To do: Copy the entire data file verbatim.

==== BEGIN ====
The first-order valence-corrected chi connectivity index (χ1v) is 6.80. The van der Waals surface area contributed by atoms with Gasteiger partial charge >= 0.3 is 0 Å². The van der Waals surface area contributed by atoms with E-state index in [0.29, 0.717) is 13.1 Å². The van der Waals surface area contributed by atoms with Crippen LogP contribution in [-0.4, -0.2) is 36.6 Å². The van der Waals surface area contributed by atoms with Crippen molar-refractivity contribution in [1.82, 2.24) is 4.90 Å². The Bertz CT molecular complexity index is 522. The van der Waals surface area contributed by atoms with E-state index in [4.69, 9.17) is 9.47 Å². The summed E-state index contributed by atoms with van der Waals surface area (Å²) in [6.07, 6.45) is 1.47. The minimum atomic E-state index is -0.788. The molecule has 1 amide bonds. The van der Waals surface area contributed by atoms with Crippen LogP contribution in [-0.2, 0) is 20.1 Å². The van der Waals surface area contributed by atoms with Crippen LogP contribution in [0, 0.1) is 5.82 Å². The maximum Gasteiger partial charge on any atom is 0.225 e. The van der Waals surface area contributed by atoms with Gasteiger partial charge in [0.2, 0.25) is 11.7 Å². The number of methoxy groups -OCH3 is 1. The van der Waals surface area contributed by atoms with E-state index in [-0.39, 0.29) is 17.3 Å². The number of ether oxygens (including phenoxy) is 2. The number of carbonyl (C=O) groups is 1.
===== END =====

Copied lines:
The first-order valence-corrected chi connectivity index (χ1v) is 6.80. The van der Waals surface area contributed by atoms with Gasteiger partial charge >= 0.3 is 0 Å². The van der Waals surface area contributed by atoms with E-state index in [0.29, 0.717) is 13.1 Å². The van der Waals surface area contributed by atoms with Crippen LogP contribution in [-0.4, -0.2) is 36.6 Å². The van der Waals surface area contributed by atoms with Crippen molar-refractivity contribution in [1.82, 2.24) is 4.90 Å². The Bertz CT molecular complexity index is 522. The van der Waals surface area contributed by atoms with E-state index in [4.69, 9.17) is 9.47 Å². The summed E-state index contributed by atoms with van der Waals surface area (Å²) in [6.07, 6.45) is 1.47. The minimum atomic E-state index is -0.788. The molecule has 1 amide bonds. The van der Waals surface area contributed by atoms with Crippen LogP contribution in [-0.2, 0) is 20.1 Å². The van der Waals surface area contributed by atoms with Crippen LogP contribution in [0, 0.1) is 5.82 Å². The maximum Gasteiger partial charge on any atom is 0.225 e. The van der Waals surface area contributed by atoms with Gasteiger partial charge in [0.2, 0.25) is 11.7 Å². The number of methoxy groups -OCH3 is 1. The van der Waals surface area contributed by atoms with E-state index in [-0.39, 0.29) is 17.3 Å². The number of ether oxygens (including phenoxy) is 2. The number of carbonyl (C=O) groups is 1.